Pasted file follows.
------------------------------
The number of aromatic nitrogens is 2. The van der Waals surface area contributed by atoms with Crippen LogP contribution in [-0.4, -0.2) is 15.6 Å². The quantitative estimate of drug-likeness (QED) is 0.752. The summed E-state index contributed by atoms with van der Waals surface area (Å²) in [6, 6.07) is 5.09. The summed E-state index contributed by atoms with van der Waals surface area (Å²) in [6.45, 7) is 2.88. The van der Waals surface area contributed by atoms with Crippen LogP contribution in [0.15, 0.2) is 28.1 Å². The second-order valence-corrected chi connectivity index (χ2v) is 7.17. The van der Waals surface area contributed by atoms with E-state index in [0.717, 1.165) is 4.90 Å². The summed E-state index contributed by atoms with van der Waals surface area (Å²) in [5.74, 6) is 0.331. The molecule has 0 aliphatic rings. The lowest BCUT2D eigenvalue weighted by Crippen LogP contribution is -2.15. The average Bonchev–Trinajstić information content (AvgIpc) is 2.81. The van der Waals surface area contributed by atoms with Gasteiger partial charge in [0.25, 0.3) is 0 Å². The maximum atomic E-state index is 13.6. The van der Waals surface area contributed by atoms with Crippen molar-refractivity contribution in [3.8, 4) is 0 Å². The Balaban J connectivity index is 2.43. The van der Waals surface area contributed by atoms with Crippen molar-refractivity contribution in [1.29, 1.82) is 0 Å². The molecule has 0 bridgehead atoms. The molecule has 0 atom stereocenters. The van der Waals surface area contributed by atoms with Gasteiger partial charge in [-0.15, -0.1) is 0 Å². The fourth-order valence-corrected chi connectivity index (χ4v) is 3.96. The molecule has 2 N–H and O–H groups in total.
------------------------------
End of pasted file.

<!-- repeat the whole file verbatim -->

The number of aromatic nitrogens is 2. The van der Waals surface area contributed by atoms with Crippen LogP contribution in [-0.4, -0.2) is 15.6 Å². The quantitative estimate of drug-likeness (QED) is 0.752. The summed E-state index contributed by atoms with van der Waals surface area (Å²) in [6, 6.07) is 5.09. The summed E-state index contributed by atoms with van der Waals surface area (Å²) in [6.45, 7) is 2.88. The van der Waals surface area contributed by atoms with Crippen LogP contribution in [0.15, 0.2) is 28.1 Å². The second-order valence-corrected chi connectivity index (χ2v) is 7.17. The van der Waals surface area contributed by atoms with E-state index in [0.717, 1.165) is 4.90 Å². The summed E-state index contributed by atoms with van der Waals surface area (Å²) in [5.74, 6) is 0.331. The molecule has 0 aliphatic rings. The lowest BCUT2D eigenvalue weighted by Crippen LogP contribution is -2.15. The average Bonchev–Trinajstić information content (AvgIpc) is 2.81. The van der Waals surface area contributed by atoms with Gasteiger partial charge in [0.25, 0.3) is 0 Å². The maximum atomic E-state index is 13.6. The van der Waals surface area contributed by atoms with Crippen molar-refractivity contribution in [3.8, 4) is 0 Å². The Balaban J connectivity index is 2.43. The van der Waals surface area contributed by atoms with Crippen molar-refractivity contribution in [1.29, 1.82) is 0 Å². The molecule has 0 bridgehead atoms. The molecule has 0 atom stereocenters. The van der Waals surface area contributed by atoms with Gasteiger partial charge in [-0.15, -0.1) is 0 Å². The fourth-order valence-corrected chi connectivity index (χ4v) is 3.96. The molecule has 2 N–H and O–H groups in total.